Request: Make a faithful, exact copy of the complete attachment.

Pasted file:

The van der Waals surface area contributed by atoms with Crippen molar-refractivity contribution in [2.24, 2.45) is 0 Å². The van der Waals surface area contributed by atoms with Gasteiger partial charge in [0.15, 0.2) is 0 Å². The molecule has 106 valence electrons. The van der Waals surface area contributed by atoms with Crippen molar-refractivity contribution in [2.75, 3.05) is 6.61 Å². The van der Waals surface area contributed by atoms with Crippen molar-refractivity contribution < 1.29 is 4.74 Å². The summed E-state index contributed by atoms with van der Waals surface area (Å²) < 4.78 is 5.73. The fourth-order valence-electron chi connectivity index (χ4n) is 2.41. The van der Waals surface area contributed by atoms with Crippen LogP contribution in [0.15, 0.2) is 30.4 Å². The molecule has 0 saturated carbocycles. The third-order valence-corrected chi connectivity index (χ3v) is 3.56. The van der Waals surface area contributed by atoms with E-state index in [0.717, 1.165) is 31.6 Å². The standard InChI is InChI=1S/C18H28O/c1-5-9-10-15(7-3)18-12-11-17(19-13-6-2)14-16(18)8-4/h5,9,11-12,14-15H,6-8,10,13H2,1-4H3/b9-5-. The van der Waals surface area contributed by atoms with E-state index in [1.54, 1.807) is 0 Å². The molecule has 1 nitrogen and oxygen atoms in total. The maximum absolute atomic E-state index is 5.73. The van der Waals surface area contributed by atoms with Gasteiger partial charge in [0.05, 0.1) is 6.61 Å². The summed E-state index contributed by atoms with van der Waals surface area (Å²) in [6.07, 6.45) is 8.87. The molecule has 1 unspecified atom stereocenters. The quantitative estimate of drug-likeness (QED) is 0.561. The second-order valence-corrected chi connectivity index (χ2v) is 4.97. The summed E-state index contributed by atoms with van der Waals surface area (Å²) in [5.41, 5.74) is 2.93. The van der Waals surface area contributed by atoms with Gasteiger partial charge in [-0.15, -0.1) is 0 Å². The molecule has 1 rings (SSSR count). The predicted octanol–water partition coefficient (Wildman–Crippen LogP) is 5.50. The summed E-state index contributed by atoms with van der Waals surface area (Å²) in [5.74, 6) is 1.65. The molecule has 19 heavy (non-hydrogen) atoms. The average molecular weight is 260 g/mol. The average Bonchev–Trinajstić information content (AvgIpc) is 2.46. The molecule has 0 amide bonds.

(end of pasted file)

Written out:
The van der Waals surface area contributed by atoms with Crippen molar-refractivity contribution in [2.24, 2.45) is 0 Å². The van der Waals surface area contributed by atoms with Gasteiger partial charge in [0.15, 0.2) is 0 Å². The molecule has 106 valence electrons. The van der Waals surface area contributed by atoms with Crippen molar-refractivity contribution in [2.75, 3.05) is 6.61 Å². The van der Waals surface area contributed by atoms with Crippen molar-refractivity contribution < 1.29 is 4.74 Å². The summed E-state index contributed by atoms with van der Waals surface area (Å²) < 4.78 is 5.73. The fourth-order valence-electron chi connectivity index (χ4n) is 2.41. The van der Waals surface area contributed by atoms with Crippen LogP contribution in [0.15, 0.2) is 30.4 Å². The molecule has 0 saturated carbocycles. The third-order valence-corrected chi connectivity index (χ3v) is 3.56. The van der Waals surface area contributed by atoms with E-state index in [0.717, 1.165) is 31.6 Å². The standard InChI is InChI=1S/C18H28O/c1-5-9-10-15(7-3)18-12-11-17(19-13-6-2)14-16(18)8-4/h5,9,11-12,14-15H,6-8,10,13H2,1-4H3/b9-5-. The van der Waals surface area contributed by atoms with E-state index in [1.54, 1.807) is 0 Å². The molecule has 1 nitrogen and oxygen atoms in total. The maximum absolute atomic E-state index is 5.73. The van der Waals surface area contributed by atoms with Gasteiger partial charge in [0.05, 0.1) is 6.61 Å². The summed E-state index contributed by atoms with van der Waals surface area (Å²) in [6.07, 6.45) is 8.87. The molecule has 1 unspecified atom stereocenters. The quantitative estimate of drug-likeness (QED) is 0.561. The second-order valence-corrected chi connectivity index (χ2v) is 4.97. The summed E-state index contributed by atoms with van der Waals surface area (Å²) in [5.41, 5.74) is 2.93. The van der Waals surface area contributed by atoms with Gasteiger partial charge in [-0.15, -0.1) is 0 Å². The molecule has 1 rings (SSSR count). The predicted octanol–water partition coefficient (Wildman–Crippen LogP) is 5.50. The summed E-state index contributed by atoms with van der Waals surface area (Å²) in [5.74, 6) is 1.65. The molecule has 19 heavy (non-hydrogen) atoms. The average molecular weight is 260 g/mol. The average Bonchev–Trinajstić information content (AvgIpc) is 2.46. The molecule has 0 amide bonds.